Thursday, June 28, 2007

Ribouldingue - The yucky bits

I had been waiting to try it.

Ribouldingue was renowned for serving up innards. And I love innards. It could be the Chinese in me but after eating innards for as long as I can remember in noodle soups and the like, it does not faze me in the slightest. I never made any dishes containing innards but this was mostly due to my incompetency in cooking rather than any squeamishness.

But when Susan arrived, I knew this was the place for her. This is a woman who ate turkey balls in front of her boyfriend, although hopefully not stabbing at them viciously, knowing how men seem to hunch over at the slightest hint of pain to their nether regions.

And so we went. I even convinced the boy to go. He was willing, especially after the aperitif of absinthe he delighted in finding on the menu.

The menu is priced at 27 euros for three courses with additional costs for some of the selections. I debated between the rognons blanc and the ravioles de queues de boeuf but when for the beef tail ravioli when the boy chose the white kidneys. Susan went for the lamb's brains, which turned out to be perfectly pan fried with a lovely crust.

My beef tail ravioli were beautifully presented but I felt they were a bit boring and not as intense as they could have been, assuming they were cooked whole with the bone in so as to extract as much flavor as possible. I may also be biased, given my father's ox-tail stew is legendary with complex flavors that linger in the mouth. The boy's veal kidneys were tender and delicate and I have yet to find out what animal it came from.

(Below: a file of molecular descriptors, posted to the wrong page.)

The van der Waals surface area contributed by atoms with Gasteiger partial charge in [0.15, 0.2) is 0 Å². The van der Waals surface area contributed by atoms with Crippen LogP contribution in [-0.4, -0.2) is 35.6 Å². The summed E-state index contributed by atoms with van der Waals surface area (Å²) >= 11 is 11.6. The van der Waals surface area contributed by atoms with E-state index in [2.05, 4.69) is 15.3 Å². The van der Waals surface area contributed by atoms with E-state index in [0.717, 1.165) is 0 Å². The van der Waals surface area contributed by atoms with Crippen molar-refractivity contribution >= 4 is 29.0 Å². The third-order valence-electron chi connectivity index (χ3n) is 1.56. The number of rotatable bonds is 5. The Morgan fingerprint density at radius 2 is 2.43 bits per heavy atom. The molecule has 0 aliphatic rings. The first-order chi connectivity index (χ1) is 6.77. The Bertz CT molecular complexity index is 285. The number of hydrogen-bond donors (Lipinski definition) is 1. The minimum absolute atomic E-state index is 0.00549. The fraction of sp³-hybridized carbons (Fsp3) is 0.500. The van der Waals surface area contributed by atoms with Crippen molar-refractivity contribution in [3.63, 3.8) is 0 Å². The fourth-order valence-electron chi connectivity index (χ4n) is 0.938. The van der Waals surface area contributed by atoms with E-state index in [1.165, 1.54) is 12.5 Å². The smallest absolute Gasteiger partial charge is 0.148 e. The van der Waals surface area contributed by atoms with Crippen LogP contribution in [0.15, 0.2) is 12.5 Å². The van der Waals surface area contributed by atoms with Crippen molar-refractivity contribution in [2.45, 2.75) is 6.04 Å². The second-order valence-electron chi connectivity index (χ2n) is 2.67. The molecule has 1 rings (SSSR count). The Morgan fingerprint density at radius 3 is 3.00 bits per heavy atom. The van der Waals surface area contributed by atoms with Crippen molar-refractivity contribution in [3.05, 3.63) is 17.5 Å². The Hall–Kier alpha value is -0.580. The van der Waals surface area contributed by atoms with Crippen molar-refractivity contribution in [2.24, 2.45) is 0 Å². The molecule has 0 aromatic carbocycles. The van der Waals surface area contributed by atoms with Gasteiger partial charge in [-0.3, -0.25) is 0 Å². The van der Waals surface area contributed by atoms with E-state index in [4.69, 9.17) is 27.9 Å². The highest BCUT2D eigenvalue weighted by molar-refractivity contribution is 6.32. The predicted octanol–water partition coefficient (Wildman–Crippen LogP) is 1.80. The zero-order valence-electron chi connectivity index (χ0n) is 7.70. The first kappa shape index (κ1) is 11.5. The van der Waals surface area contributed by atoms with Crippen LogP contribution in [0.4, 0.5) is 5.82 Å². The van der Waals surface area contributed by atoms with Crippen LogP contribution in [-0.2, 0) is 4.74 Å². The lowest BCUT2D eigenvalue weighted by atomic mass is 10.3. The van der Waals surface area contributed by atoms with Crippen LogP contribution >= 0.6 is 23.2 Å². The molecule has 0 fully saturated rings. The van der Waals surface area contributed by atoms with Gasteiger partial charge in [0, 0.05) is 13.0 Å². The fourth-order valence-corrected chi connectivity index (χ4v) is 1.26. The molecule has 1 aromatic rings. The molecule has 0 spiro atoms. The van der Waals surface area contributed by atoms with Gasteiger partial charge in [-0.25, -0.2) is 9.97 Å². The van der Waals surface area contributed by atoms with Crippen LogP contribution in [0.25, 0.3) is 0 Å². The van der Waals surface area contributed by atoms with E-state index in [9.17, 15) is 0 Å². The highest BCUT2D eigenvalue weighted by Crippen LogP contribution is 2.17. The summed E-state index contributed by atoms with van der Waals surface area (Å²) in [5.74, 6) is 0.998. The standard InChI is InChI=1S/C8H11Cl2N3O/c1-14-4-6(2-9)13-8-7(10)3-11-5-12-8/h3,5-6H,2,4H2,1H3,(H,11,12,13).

For my main, I dithered between the ox tongue (continuing on the tip to top theme) and the tripes but on the recommendation of the waitress, went with the ox tongue. Again, I was a touch disappointed. My favorite, and most ghetto way of eating ox tongue is on spaghetti. Tomato sauce spaghetti the Chinese way in Cha Chan Tengs... with lots of Tabasco. So I was expecting a different preparation. Don't get me wrong, the tongue was tender and beautifully prepared to maintain the texture but the sauce was bland and a touch plain. I was expecting something a little bit different rather than chopped root vegetables. Susan's lamb sweetbreads were very rich and creamy while the boy's onglet was finished before I could snag a taste.

For dessert I chose a chocolate and ginger mousse with mango coulis and shaved young coconut paired with an airy meringue. I love all the flavors separately but together it was too much and didn't work altogether.